Jun. 19 2016

Back in Canada

I arrived back in Nova Scotia exactly two weeks ago. Hopped off the plane and quickly acquired a Tim Horton’s everything bagel toasted with herb and garlic cream cheese. My token offering to the gods of Canadian travellers.


There were exactly two days where I didn’t have to do much before jumping back in to classes with my Masters at King’s. Strep throat then proceeded to chase me and I’ve been recovering from that for the last five days. I didn’t get sick once in Bosnia and I think my immune system was just done with me.

Travel decompression is a weird thing. Everyone deals with the transition differently. From being on the road to living out of your home base again. Or from living abroad and returning home and having that weird reverse-culture Shock feeling, where suddenly the rituals of home seem more foreign than the ‘foreign’ place you’ve been.

I like to think I’ve gotten better at coming home. It’s hard when you love being on the road. In Jr. High I went every summer to overnight camps (or ‘sleepaway’ camps, as they say in the USA) where I’d be away from home for a week or two. I would have so much fun at these camps, where I had friends, a great routine, freedom to read in my spare time and lots of adventures and exploring.

Coming home I always cried in the car. Then for the next few days I would be irritable, grumpy, and generally annoying to my parents. I like to think I’ve gotten better, despite the added difficulty of jetlag.

Now when I come home there’s usually a day or two of ‘oh how nice, the shower always works! All my stuff is here! So convenient!’ Followed by a day or so of ‘Hm, what’s my next adventure now?’ And then eventually figuring out and committing to my new ritual of being ‘at home’.

This time I was away ten weeks, and coming home I was grumpy (just ask Rob). I was like, “Classrooms? No! I don’t want to go back to class. I’ve been IN THE WORLD. I must go back!” To which Rob calmly reminded me, “Hey, remember how you really want that Masters. Like, it’s an important thing you committed to it, and it’s something you really want to do?” Me: “Oh, yes. Right. Okay. Focus.”

How to love Nova Scotia after being away

The first thing I do is eat ALL MY FAVOURITE FOOD. Like, I hit up Wasabi House twice in the first week I was here. Also, if you go to Wasabi House, my favourite thing there is the torched salmon belly. TRY IT. It’s amazing.

Other places I raided multiple times included: The Canteen and Two if By Sea, Good Robot brewing on Robie Street.

The thing I haven’t eaten yet that I am most looking forward to eating Is the K-dog from the Food Wolf and Tokyo Fries from Stillwell (I hear their new beer garden is pretty swell). Also, I haven’t been to the Timber Lounge HFX. That opened last month and looks awesome. You throw axes and drink beers. Bam. Fulfilling Buffy the Vampire Slayer childhood fantasies with buddies. Sounds like a great time.

Duncan’s Cove

Other than stuffing my face, another way to fall back in love with home is going to the ocean. This may be a Scotian thing. We’re tend to be happier in the presence of water. We took the van and our friend Ben and walked the Duncan’s Cove Coastal Trail, about a 20-minute drive outside Halifax.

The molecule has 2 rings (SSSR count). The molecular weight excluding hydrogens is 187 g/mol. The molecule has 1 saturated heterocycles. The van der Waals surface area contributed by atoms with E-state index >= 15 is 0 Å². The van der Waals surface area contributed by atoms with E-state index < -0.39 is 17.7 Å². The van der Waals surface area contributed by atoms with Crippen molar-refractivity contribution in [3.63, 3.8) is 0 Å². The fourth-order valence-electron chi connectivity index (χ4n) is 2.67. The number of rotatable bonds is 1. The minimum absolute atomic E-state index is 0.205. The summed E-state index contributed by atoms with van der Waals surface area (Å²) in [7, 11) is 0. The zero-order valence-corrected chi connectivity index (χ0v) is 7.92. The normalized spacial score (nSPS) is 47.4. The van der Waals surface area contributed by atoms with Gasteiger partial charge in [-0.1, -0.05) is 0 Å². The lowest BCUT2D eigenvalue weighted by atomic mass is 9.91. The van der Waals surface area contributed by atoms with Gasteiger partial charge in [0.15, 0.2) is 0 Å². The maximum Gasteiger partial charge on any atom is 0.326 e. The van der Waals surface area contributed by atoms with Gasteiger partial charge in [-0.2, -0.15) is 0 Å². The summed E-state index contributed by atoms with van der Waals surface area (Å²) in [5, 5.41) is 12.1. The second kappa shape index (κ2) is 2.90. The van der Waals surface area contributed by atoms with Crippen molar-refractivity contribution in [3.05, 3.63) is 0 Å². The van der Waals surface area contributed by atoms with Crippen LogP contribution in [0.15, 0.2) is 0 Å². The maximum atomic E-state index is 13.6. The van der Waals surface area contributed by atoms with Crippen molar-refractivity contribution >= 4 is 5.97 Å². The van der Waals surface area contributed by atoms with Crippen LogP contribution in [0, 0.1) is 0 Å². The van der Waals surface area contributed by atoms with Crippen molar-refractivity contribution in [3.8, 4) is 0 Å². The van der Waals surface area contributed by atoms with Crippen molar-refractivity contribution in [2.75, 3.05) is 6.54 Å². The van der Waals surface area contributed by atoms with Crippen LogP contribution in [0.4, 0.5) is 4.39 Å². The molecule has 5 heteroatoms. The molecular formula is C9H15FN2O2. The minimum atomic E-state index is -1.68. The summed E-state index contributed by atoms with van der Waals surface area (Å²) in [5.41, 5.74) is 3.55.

The area has a lot of abandoned WWII bunkers and a lot of great surprises, like a huge echoey cave that waves crash into, and unexpected detours around coves.

Also, this ultra-modern house that makes you feel like you’re in a dystopian novel.


Also, this ultra-modern house that makes you feel like you’re in a dystopian novel.


So yeah, welcome home, me!


Book of the Week

I used to do these separately, but seeing as I’m trying to read one book per week to keep up with finishing my goal of 52 books this year, it seemed natural to include it in here.

“We Stand on Guard for Thee,” by Brian K. Vaughn and


Brian K. Vaughan is the writer for Saga, an epic graphic novel series that I’ve been reading, so when I saw his name on the cover and the big bad American bot stomping out Canada, I figured I had to pick it up. The artist he’s teamed up with for this piece is Steve Skroce, known for his story board art for the Matrix. I wanted a quick and easy read and this seemed to fit the bill.

Quick was the right word. I’m not sure it even took me an hour to finish this, I zipped right through. It’s a fun read, although if you’re looking for something deep or fulfilling in terms of storyline, avert thine eyes. It almost reads like a pilot for a series. All these characters and context are introduced, but there are so few panels that by the end you’re left feeling, ‘But what happened in between?’.

There is some good humour, like a first-generation-Canadian woman of Syrian parents arguing with a Cree man as to which one of them has more of a historical right to pilot a giant robot to destroy the invading Americans. (The woman ends up stealing it, but she apologizes, like a good Canadian).

U.S. vs. Canada dystopian novels are always fun. Mostly because the idea of it happening has always seemed so crazy and improbable to me. Well, maybe not with this election cycle, but it definitely seemed improbable in the past.

Here’s some other fiction about the U.S. And Canada going to war. This list is a few years old. Do you know any others?

Cool things on the Internet

This guy always lets his mom know he’s okay. An epic doc shot entirely on iPhone about the first Bangladeshi to scale the seven peaks. A photo essay through a Bosnian Eco zone. Princeless is ruling feminist comics. This writer infiltrates and tweets a Trump rally. Setting out on a life of travel in your thirties. How photography can create mindfulness and meaning in your life. I really want to try a Teforia.

That’s it from me! It’s nice to be back.